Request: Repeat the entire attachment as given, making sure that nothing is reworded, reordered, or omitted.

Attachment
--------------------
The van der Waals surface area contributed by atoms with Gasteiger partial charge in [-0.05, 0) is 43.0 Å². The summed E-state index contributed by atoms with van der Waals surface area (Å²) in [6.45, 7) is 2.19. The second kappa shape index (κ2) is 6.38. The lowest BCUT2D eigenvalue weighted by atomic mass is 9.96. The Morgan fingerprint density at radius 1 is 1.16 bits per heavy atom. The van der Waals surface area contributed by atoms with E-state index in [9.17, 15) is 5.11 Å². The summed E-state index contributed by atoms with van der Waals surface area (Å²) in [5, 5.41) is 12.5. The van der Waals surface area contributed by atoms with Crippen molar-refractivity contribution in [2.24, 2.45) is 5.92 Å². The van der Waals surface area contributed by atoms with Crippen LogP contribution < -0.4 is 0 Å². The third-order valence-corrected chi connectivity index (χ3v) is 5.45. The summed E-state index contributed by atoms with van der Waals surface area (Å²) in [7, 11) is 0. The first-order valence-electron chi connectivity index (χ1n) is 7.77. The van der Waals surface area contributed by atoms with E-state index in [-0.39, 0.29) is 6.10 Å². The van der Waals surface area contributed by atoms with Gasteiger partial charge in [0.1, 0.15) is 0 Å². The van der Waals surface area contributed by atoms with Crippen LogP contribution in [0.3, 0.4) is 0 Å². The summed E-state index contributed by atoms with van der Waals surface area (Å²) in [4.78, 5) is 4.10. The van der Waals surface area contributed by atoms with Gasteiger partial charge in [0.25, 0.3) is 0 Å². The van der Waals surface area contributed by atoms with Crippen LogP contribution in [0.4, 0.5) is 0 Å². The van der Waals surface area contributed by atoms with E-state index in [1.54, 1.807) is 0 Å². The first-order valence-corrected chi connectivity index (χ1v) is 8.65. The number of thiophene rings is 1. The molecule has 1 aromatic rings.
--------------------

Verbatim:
The van der Waals surface area contributed by atoms with Gasteiger partial charge in [-0.05, 0) is 43.0 Å². The summed E-state index contributed by atoms with van der Waals surface area (Å²) in [6.45, 7) is 2.19. The second kappa shape index (κ2) is 6.38. The lowest BCUT2D eigenvalue weighted by atomic mass is 9.96. The Morgan fingerprint density at radius 1 is 1.16 bits per heavy atom. The van der Waals surface area contributed by atoms with E-state index in [9.17, 15) is 5.11 Å². The summed E-state index contributed by atoms with van der Waals surface area (Å²) in [5, 5.41) is 12.5. The van der Waals surface area contributed by atoms with Crippen molar-refractivity contribution in [2.24, 2.45) is 5.92 Å². The van der Waals surface area contributed by atoms with Crippen LogP contribution < -0.4 is 0 Å². The third-order valence-corrected chi connectivity index (χ3v) is 5.45. The summed E-state index contributed by atoms with van der Waals surface area (Å²) in [7, 11) is 0. The first-order valence-electron chi connectivity index (χ1n) is 7.77. The van der Waals surface area contributed by atoms with E-state index in [-0.39, 0.29) is 6.10 Å². The van der Waals surface area contributed by atoms with Gasteiger partial charge in [0.1, 0.15) is 0 Å². The van der Waals surface area contributed by atoms with Crippen LogP contribution in [0.3, 0.4) is 0 Å². The summed E-state index contributed by atoms with van der Waals surface area (Å²) in [4.78, 5) is 4.10. The van der Waals surface area contributed by atoms with Gasteiger partial charge in [0.25, 0.3) is 0 Å². The van der Waals surface area contributed by atoms with Crippen LogP contribution in [0.4, 0.5) is 0 Å². The van der Waals surface area contributed by atoms with E-state index in [1.54, 1.807) is 0 Å². The first-order valence-corrected chi connectivity index (χ1v) is 8.65. The number of thiophene rings is 1. The molecule has 1 aromatic rings.